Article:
Beyond learning hard skills, your teen will develop the proper interpersonal and emotional regulation skills necessary for them to manage their life in an age-appropriate way. RedCliff Ascent works to help teens remove those buffers that tend to stunt their abilities to put up emotional and interpersonal walls. The way our program is set up allows immediate response and feedback when a teen is reverting back to their original behaviors. Because they are receiving constant feedback from their group, it helps participants to learn healthy ways to manage their emotions. Without the usual distractions of normal life, they are able to develop age-appropriate responses to difficult emotions.

    Steps to Recovery

    At RedCliff Ascent we understand that every participant is different. The time frame for recovery might be one way for one teen and much longer for another. However, there is a process in which every student goes through in wilderness therapy. The program is made up of Eight curriculum stages. Our therapists and our field staff are cognizant of these steps and help to create a smooth transition from one stage of treatment to the next.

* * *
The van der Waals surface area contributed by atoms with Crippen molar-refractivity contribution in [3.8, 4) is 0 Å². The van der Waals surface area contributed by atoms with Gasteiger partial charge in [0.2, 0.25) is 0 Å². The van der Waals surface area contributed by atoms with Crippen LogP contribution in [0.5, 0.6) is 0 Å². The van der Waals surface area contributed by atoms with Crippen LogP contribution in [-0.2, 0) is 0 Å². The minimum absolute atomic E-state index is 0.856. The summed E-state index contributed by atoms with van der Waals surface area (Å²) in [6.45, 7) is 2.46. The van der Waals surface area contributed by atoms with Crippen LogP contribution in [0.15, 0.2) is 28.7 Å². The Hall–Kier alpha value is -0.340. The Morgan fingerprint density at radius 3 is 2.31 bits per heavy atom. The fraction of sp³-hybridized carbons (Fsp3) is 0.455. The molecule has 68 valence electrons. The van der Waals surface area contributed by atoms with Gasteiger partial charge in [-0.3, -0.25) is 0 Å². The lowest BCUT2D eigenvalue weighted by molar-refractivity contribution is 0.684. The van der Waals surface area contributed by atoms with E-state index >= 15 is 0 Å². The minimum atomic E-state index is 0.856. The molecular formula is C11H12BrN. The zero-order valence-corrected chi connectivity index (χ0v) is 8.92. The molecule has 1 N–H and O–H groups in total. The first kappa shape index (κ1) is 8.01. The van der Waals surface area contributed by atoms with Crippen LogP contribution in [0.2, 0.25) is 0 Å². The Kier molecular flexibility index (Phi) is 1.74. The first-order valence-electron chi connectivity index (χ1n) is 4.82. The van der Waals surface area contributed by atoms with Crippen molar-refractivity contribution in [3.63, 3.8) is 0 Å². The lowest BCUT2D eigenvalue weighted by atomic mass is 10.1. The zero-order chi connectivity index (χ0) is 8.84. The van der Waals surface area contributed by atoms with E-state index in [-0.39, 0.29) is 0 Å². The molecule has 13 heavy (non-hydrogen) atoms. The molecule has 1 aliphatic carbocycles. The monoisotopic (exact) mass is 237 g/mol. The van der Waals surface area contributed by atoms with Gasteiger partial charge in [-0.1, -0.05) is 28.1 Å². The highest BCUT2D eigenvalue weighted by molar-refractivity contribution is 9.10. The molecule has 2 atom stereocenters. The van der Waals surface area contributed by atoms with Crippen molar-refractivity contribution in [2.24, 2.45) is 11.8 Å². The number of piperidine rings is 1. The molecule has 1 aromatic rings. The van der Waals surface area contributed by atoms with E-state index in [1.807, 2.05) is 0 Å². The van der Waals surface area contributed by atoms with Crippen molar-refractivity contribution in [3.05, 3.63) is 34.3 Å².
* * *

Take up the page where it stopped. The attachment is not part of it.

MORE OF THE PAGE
One of the biggest proponents of wilderness therapy is the idea that we make sure our participants move past that “wake-up call” stage. Instead of it being the culmination of therapy, we consider this the first benchmark to achieve.

    It’s kind of a known stereotype that teens often think the world revolves around their tiny sphere of existence. When our participants are entered in the small community dynamics of the wilderness, they learn to take responsibility for themselves. They are no longer able to push the blame or push the liability for troubled behaviors on someone else. They come to realize that their old way of viewing the world is flawed.